Turn the tape, and get ready for something completely different. Roger Glover's bass drives "Rosa's Cantina" along, followed by Jon Lord using his Hammond as congas, a la "Hush". Ian Paice lays down a cool shuffle, Steve Morse spreads colour and Ian Gillan again concentrates on singing instead of screaming, and throws in some work on his lunch wrapper in addition. Really cool song, one of the best on the album, and the fattest sounding Hammond solo this side of god knows what thrown in for good measure. A sure winner. Have I mentioned that this is a Deep Purple album I'm proud of, as a fan?

Slow buildup (like on many of the tracks) to the other hardrocking song on the album; "A Castle Full of Rascals". Heavy riffing from Steve and Jon, and lyrics about "conspiracies of silence within the temple walls", jackals lurking in the shadows, a black cat on the scene... hm, I somehow still don't think this is from the same world as Conan the Barbarian... Anyway, those who miss the Ian Gillan from the latter albums, find him right here. Good track again, of course.

One of my faves next [What?! they cry in disbelief], starting with some nice acoustic (I think?) work from Steve Morse, before Jon Lord carries the riff for a change, lovely riff it is to. Another mid-tempo song, "A Touch Away". Like the other slower songs on this album, it's anything but a "Power Ballad". Rest assured. Mucho big Hammond sound in there, too. By the way, I know there's been some synths here and there on this album, but I don't notice them, as they are used very tastefully.

If you liked "Fire in the Basement" because of the bass drive in it, you'll be jumping around to "Hey Cisco!". I feel the melody on this one's a bit anonymous, but the band tosses out a really cool shuffle, and it toggles along nicely. A nice little guitar/organ duell in there too.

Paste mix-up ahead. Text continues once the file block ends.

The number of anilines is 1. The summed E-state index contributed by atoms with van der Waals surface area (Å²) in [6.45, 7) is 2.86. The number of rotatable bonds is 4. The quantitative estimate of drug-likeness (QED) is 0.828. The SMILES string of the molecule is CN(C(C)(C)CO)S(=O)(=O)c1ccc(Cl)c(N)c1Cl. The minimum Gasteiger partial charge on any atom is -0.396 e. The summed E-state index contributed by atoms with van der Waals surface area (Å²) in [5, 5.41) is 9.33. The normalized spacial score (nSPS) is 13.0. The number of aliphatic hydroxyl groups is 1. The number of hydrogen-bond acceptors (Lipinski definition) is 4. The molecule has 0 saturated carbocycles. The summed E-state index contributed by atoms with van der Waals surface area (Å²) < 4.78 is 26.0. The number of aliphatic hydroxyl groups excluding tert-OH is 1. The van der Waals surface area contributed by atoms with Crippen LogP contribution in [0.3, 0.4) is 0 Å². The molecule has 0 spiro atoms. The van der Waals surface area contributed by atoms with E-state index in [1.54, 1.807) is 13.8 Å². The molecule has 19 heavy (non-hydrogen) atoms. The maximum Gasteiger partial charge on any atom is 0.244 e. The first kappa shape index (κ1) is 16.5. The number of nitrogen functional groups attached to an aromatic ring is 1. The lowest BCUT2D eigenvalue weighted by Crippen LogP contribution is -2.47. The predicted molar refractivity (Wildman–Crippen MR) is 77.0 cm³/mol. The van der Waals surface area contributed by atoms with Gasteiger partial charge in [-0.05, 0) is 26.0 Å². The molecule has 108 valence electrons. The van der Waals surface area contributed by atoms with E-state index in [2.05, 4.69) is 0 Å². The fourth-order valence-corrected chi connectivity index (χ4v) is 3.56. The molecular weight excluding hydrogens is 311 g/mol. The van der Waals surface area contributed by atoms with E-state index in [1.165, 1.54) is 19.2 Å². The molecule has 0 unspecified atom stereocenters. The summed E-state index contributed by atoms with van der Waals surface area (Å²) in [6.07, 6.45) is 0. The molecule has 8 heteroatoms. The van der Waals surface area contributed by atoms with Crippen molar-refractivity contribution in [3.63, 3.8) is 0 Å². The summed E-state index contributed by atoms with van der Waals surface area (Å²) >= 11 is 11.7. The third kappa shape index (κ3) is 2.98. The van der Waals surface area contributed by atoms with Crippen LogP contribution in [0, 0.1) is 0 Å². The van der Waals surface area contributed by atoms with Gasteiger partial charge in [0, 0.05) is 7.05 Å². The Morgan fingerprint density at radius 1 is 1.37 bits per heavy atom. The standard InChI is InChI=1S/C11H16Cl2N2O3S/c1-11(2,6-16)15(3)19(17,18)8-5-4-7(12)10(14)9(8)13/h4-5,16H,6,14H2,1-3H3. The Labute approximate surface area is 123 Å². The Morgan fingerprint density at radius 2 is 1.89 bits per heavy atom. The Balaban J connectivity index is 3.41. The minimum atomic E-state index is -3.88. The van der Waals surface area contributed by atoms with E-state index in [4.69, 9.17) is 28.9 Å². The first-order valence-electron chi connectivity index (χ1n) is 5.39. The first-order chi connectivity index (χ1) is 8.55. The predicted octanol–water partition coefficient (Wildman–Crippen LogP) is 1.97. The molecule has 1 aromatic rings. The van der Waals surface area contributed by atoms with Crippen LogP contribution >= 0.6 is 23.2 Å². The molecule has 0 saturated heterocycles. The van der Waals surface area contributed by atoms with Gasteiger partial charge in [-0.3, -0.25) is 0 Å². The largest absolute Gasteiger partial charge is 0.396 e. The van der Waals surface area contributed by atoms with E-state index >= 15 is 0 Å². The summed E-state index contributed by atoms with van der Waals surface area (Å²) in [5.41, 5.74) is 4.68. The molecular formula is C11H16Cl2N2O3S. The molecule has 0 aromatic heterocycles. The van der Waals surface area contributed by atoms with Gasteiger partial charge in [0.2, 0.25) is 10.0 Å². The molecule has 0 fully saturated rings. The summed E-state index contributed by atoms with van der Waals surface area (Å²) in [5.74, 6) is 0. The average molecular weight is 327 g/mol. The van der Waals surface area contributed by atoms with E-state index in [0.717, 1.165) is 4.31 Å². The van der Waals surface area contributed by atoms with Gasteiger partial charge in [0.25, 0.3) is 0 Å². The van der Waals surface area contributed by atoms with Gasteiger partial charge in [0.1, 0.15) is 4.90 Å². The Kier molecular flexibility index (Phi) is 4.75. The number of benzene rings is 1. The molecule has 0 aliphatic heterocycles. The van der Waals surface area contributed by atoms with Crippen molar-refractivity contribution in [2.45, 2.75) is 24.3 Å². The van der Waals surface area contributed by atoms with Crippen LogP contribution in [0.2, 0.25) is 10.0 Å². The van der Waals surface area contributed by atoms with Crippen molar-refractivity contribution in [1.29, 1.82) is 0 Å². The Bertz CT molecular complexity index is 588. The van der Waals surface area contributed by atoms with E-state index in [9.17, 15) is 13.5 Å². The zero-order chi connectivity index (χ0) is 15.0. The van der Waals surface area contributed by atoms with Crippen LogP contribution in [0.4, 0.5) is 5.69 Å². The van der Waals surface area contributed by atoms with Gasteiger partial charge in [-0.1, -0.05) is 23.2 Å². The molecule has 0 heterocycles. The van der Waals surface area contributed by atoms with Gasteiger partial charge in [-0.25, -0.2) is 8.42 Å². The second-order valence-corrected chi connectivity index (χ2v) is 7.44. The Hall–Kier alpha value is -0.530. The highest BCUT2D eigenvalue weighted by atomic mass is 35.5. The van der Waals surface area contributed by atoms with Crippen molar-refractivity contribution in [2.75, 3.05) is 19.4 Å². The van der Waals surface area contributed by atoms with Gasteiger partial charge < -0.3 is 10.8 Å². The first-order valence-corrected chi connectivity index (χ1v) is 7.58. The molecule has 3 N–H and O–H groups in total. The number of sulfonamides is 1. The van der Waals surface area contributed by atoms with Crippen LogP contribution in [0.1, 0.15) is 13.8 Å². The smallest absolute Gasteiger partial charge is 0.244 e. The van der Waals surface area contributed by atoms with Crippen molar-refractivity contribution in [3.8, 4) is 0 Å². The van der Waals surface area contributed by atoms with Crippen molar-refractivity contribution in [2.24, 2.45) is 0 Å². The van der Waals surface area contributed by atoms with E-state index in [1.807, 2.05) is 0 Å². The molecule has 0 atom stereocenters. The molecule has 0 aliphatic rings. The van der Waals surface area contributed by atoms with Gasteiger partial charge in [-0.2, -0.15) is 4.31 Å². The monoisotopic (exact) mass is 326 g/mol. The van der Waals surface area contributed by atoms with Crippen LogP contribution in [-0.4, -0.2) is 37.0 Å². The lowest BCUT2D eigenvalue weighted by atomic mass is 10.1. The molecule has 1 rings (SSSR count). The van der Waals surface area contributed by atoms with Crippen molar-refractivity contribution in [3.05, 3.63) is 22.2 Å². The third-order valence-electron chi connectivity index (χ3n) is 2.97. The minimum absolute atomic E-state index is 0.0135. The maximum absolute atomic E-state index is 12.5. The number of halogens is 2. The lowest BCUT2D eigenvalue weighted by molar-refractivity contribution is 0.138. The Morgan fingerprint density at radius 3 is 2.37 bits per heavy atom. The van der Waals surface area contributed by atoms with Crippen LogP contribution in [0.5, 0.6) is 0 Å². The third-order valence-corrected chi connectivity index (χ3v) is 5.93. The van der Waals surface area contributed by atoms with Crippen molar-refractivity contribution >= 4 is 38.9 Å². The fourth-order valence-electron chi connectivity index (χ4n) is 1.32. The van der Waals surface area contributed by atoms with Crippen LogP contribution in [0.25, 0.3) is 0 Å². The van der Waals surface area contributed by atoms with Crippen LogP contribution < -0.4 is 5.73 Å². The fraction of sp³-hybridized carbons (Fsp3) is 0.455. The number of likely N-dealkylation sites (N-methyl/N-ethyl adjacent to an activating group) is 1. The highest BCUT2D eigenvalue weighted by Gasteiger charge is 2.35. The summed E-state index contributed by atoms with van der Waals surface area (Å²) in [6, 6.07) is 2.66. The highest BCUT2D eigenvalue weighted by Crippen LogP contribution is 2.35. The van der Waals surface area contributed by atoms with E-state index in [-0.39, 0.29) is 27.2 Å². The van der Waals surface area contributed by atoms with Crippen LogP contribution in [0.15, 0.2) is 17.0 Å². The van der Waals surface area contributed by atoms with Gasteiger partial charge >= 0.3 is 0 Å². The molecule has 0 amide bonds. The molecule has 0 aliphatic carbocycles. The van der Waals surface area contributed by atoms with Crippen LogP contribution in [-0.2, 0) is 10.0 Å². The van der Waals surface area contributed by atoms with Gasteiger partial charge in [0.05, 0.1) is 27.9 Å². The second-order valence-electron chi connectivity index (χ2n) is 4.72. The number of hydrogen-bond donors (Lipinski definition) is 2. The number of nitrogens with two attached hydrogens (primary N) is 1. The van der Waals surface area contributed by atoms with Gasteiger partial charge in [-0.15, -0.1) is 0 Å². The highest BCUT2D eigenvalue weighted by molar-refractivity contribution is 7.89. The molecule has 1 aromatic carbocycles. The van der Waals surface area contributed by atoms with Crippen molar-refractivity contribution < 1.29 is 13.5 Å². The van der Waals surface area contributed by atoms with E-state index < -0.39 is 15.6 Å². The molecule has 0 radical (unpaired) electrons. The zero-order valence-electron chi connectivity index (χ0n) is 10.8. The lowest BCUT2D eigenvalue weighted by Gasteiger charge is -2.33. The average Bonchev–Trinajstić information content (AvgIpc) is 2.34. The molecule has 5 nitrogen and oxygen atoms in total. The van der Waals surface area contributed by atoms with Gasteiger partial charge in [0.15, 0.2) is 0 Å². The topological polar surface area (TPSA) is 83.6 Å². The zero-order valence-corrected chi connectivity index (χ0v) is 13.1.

From the title, you'd suspect "Somebody Stole My Guitar" to be a quite piece, which it ain't. Rather heavy rocking stuff this, complicated backing from the band, lots of things going on, yet sounding pretty straightforward. I also thought this one was a bit anonymous at first, but it's grown a lot on me.

Finally, an old friend for quite a few of us, "The Purpendicular Waltz" itself. As with "Soon Forgotten", it sounds surprisingly close to the live takes from last March. (Hope this is not the case on the upcoming tour, by the way!) This is a Deep Purple classic in the "Perfect Strangers" tradition, slow, heavy, brooding. An unusual beat drives it along.

Phew. It's late, and I'm tired. I probably should have been able to write a much better review after having this tape for a month now. But, to close it off: some general observations:

Steve Morse's sound is very present. The reminiscence of some of the Gillan stuff has been mentioned by others. Glover's bass work is present like never before, as is probably his songwriting skills. And Jon Lord and Ian Paice are finally back as major participators and contributors in this band.

The sum of all this is obvious: welcome to the first real Deep Purple album since the 1970's. They're a band again.

* Roger Glover sets the issue of songs being or not being about Ritchie straight: "Nothing is about RB, not that it didn't cross our minds that that it precisely what people would think!"

Trond J. StrÝm, Oslo, 31. January at 0:35 AM. Good night. :-)